ROSS'S BRIGADE, C.S.A.
ROSS'S BRIGADE, C.S.A. Although known by the name of its most famous commander, Lawrence Sullivan Ross, the Texas Cavalry Brigade was under the authority of three other officers during the War between the States. The first commander was Col. John W. Whitfield, who, on October 23, 1862, was given command of a newly formed brigade composed of four dismounted Texas cavalry regiments-the Third, Sixth, Ninth, and his own Twenty-seventh. (The Third, Sixth, and Ninth had previously been brigaded together under Gen. James McIntosh in Benjamin McCulloch's Army of the West and had seen action at the battle of Pea Ridge or Elkhorn Tavern in March 1862.) These regiments, recruited mainly from twenty-three central, northeastern, and north central counties, were veterans of campaigns in Indian Territory, Arkansas, and Missouri as well as in the battles of Iuka and Corinth. All four regiments were remounted once horses arrived from Texas during the late fall of 1862. Then, as part of Gen. Earl Van Dorn's cavalry division, the Texas Brigade raided the federal supply base at Holly Springs, Mississippi, in December 1862, an action that halted Ulysses S. Grant's land advance to Vicksburg. On March 5, 1863, the brigade, operating in Tennessee, captured a large Union reconnaissance force at Thompson's Station. Later, it participated in the first battle of Franklin (April 10, 1863).
Whitfield was promoted to brigadier general in May 1863. The brigade returned to Mississippi and occupied a position generally on the periphery of action during the Vicksburg campaign. Whitfield's health deteriorated, and Sul Ross of the Sixth Texas was appointed brigade commander. Because Ross was at that time on detached service with his regiment, command of the Texas Brigade temporarily went, on October 29, 1863, to Col. Hinche P. Mabry of the Third Texas Cavalry. Ross took formal command in mid-December 1863 and was promoted to general a few days later. The Texans spent most of the next five months operating against Union troops in the Yazoo River valley before being ordered to Georgia.
During the ensuing Atlanta campaign, the Texans spent 112 days under fire and participated in eighty-six engagements. They began the general fighting (May 25–June 5) at New Hope Church near Dallas, Georgia, but attrition had so reduced their ranks that the Texas regiments were overrun by the superior forces of Edward M. McCook and Hugh Judson Kilpatrick later that summer. During this campaign, Ross was captured temporarily, but he was quickly freed by Texas troops. After the fall of Atlanta the Texans marched with John Bell Hood's troops into Tennessee. Throughout the disastrous campaigns of November and December 1864, they served as vanguards and rear guards, raided Union supply trains, and battled federal cavalry. In the withdrawal from Nashville they were one of Gen. Nathan Bedford Forrest's two brigades covering the Confederate retreat. By then dissension was rife in the brigade, and desertions occurred frequently. General Ross returned on leave to Texas on March 13, 1865, probably in an attempt to recruit replacements for the depleted ranks. Col. Dudley W. Jones of the Ninth Texas was in command of the brigade at its surrender on May 4, 1865, at Jackson, Mississippi.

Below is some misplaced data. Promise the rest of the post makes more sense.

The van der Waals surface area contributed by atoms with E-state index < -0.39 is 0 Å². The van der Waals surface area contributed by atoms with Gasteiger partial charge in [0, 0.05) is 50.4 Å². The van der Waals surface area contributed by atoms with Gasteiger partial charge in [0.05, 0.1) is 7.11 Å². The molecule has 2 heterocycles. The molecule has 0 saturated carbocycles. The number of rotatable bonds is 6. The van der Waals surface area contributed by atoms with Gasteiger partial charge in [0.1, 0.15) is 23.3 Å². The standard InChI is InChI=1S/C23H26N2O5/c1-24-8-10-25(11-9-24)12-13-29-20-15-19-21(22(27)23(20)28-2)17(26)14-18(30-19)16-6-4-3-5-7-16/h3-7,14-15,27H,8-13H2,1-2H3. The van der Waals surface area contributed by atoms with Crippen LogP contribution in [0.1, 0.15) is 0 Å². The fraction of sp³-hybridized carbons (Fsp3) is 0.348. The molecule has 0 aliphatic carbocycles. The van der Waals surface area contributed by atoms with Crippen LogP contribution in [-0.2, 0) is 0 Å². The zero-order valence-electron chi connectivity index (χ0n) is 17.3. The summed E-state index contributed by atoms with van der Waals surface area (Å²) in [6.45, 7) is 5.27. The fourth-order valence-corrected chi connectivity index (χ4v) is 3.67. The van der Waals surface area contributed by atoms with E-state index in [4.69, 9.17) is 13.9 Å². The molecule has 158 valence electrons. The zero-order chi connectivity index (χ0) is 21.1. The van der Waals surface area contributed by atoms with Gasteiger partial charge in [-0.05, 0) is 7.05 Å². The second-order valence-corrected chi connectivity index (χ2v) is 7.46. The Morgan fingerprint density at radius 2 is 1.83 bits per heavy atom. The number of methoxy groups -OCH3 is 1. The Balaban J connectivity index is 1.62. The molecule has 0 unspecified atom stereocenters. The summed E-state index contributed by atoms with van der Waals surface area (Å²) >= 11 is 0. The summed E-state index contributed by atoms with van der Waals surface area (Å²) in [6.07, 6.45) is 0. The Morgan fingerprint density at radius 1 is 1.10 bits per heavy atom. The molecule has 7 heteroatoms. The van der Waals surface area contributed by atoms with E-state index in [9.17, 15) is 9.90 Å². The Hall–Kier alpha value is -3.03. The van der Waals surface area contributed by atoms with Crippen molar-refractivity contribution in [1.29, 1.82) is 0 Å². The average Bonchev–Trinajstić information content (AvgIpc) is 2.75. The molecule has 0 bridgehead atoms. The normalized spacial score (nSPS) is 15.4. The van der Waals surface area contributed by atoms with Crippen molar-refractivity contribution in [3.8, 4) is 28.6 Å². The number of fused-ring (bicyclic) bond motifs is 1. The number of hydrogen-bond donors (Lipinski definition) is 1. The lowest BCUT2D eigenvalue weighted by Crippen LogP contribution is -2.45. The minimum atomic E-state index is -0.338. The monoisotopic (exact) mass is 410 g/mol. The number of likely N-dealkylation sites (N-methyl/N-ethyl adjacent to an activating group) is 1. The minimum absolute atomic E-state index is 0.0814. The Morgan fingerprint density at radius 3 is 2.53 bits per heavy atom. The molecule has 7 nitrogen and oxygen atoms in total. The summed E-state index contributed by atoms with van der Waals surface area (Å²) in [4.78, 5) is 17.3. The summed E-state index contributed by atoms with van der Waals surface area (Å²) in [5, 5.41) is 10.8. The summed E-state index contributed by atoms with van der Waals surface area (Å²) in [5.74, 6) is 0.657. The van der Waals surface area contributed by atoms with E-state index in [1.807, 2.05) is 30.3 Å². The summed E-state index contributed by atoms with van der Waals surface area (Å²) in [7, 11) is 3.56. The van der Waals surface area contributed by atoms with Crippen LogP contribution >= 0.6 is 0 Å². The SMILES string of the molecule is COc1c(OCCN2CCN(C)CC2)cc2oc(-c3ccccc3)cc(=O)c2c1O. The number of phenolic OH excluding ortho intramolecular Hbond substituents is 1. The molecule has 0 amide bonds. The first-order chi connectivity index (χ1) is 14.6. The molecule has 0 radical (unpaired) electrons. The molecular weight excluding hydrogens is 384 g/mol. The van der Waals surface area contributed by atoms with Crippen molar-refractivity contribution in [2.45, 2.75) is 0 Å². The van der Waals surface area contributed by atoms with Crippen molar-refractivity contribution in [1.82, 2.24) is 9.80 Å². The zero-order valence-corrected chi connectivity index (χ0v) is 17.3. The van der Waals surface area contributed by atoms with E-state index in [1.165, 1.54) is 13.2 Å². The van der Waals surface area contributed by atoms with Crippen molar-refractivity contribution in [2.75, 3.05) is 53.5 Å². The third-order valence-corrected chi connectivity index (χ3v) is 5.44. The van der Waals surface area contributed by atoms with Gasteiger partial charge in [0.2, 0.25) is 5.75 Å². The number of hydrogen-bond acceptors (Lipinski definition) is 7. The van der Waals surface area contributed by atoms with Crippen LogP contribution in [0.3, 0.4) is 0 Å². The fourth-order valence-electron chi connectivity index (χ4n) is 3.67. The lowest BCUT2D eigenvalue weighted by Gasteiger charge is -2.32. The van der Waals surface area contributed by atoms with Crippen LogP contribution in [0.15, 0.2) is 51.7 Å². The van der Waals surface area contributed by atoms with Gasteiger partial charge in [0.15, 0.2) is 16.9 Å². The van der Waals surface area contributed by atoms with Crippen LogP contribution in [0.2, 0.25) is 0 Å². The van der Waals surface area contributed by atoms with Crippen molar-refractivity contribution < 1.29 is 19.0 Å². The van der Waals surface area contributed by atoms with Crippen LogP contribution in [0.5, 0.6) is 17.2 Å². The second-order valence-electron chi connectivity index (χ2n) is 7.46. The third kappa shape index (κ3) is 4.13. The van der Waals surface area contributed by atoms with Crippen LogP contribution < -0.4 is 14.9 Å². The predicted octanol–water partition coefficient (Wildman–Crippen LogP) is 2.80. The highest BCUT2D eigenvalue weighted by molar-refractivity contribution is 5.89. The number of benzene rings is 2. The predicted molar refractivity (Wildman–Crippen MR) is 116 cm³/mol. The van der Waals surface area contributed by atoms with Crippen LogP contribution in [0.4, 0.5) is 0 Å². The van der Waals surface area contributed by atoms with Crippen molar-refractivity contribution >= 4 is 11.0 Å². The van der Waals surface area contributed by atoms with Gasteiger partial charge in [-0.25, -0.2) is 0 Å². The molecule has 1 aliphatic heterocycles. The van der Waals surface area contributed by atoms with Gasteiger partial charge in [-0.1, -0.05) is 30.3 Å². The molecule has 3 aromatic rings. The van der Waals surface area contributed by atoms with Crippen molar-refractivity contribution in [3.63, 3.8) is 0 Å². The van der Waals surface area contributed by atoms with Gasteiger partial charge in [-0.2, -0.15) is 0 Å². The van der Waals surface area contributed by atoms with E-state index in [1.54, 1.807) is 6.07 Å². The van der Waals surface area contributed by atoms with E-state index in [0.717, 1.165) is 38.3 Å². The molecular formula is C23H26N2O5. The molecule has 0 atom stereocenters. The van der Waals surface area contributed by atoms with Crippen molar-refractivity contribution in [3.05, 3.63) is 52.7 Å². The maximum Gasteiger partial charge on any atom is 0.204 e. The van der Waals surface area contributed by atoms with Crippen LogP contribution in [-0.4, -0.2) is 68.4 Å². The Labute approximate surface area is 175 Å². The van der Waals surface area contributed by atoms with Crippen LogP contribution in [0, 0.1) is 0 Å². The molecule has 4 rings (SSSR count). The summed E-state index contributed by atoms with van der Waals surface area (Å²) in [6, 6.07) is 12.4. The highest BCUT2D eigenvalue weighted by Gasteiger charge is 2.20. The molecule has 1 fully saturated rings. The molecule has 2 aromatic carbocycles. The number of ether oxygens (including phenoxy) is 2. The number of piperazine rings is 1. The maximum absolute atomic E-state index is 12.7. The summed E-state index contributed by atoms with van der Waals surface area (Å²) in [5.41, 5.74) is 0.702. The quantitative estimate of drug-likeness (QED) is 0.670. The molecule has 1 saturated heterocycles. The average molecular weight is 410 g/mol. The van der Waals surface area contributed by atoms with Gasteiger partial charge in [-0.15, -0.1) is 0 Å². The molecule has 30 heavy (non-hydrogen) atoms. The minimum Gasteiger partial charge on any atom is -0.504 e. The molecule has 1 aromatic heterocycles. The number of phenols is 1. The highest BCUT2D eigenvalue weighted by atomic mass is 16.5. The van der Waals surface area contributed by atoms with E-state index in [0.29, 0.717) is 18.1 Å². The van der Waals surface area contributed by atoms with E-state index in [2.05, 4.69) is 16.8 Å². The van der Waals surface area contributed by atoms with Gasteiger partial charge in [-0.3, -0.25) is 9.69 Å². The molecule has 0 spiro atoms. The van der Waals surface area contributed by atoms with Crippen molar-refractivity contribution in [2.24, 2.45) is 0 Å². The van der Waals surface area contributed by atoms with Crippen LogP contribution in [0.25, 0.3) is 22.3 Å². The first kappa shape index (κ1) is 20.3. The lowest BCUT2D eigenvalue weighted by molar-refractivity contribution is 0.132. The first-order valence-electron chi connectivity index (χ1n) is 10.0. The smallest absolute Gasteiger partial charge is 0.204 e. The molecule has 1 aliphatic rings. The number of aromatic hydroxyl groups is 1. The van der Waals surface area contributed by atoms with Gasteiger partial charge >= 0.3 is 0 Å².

Ross's Brigade, one of the most famous Texas military units of the Civil War, was also one of the most active. It was not, however, distinguished for its discipline. Its members were described as "rollicking, rascally, [and] brave" and appreciated for their dependability. Gen. Stephen D. Lee called the Texans the "most reliable" troops under his command. In 1875 survivors of the unit organized the Ross Brigade Association.
Samuel Barron, The Lone Star Defenders: A Chronicle of the Third Texas Cavalry, Ross' Brigade (New York: Neale, 1908; rpt., Waco: Morrison, 1964). George L. Griscom, Fighting with Ross' Texas Cavalry Brigade, C.S.A.: The Diary of George L. Griscom, ed. Homer L. Kerr (Hillsboro, Texas: Hill Junior College Press, 1976). Victor Marion Rose, Ross' Texas Brigade (Louisville, Kentucky: Courier-Journal, 1881; rpt., Kennesaw, Georgia: Continental, 1960). Ross Family Papers, Texas Collection, Baylor University.